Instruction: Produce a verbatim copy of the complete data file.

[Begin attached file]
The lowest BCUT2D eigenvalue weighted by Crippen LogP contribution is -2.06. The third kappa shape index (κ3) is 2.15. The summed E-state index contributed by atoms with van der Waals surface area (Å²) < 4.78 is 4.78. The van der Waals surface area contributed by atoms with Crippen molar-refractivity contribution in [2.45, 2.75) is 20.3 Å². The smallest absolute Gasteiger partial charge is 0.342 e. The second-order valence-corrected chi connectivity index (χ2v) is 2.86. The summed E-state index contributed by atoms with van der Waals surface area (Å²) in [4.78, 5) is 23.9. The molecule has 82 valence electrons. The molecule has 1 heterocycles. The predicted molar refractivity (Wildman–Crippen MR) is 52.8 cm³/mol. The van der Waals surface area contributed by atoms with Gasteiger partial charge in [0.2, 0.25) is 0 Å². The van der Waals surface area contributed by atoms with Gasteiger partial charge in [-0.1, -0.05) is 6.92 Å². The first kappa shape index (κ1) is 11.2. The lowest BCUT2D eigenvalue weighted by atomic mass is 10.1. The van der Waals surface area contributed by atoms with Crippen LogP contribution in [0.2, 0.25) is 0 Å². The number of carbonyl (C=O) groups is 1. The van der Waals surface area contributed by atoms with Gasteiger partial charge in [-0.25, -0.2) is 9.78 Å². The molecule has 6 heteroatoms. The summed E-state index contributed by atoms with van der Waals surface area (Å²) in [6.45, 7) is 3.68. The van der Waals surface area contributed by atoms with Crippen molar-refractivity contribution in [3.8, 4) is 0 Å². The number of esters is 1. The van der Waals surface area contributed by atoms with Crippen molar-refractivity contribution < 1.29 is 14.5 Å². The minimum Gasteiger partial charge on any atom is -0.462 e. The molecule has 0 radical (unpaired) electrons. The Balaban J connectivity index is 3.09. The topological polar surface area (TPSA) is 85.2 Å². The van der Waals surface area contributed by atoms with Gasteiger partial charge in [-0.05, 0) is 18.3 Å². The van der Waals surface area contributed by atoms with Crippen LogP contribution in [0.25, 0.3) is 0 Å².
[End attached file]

The lowest BCUT2D eigenvalue weighted by Crippen LogP contribution is -2.06. The third kappa shape index (κ3) is 2.15. The summed E-state index contributed by atoms with van der Waals surface area (Å²) < 4.78 is 4.78. The van der Waals surface area contributed by atoms with Crippen molar-refractivity contribution in [2.45, 2.75) is 20.3 Å². The smallest absolute Gasteiger partial charge is 0.342 e. The second-order valence-corrected chi connectivity index (χ2v) is 2.86. The summed E-state index contributed by atoms with van der Waals surface area (Å²) in [4.78, 5) is 23.9. The molecule has 82 valence electrons. The molecule has 1 heterocycles. The predicted molar refractivity (Wildman–Crippen MR) is 52.8 cm³/mol. The van der Waals surface area contributed by atoms with Gasteiger partial charge in [0.2, 0.25) is 0 Å². The van der Waals surface area contributed by atoms with Gasteiger partial charge in [-0.1, -0.05) is 6.92 Å². The first kappa shape index (κ1) is 11.2. The lowest BCUT2D eigenvalue weighted by atomic mass is 10.1. The van der Waals surface area contributed by atoms with Crippen LogP contribution in [0.2, 0.25) is 0 Å². The number of carbonyl (C=O) groups is 1. The van der Waals surface area contributed by atoms with Gasteiger partial charge in [-0.25, -0.2) is 9.78 Å². The molecule has 6 heteroatoms. The summed E-state index contributed by atoms with van der Waals surface area (Å²) in [6.45, 7) is 3.68. The van der Waals surface area contributed by atoms with Crippen molar-refractivity contribution in [3.8, 4) is 0 Å². The number of esters is 1. The van der Waals surface area contributed by atoms with Crippen molar-refractivity contribution < 1.29 is 14.5 Å². The minimum Gasteiger partial charge on any atom is -0.462 e. The molecule has 0 radical (unpaired) electrons. The Balaban J connectivity index is 3.09. The topological polar surface area (TPSA) is 85.2 Å². The van der Waals surface area contributed by atoms with Gasteiger partial charge in [-0.05, 0) is 18.3 Å². The van der Waals surface area contributed by atoms with Crippen LogP contribution in [0.25, 0.3) is 0 Å².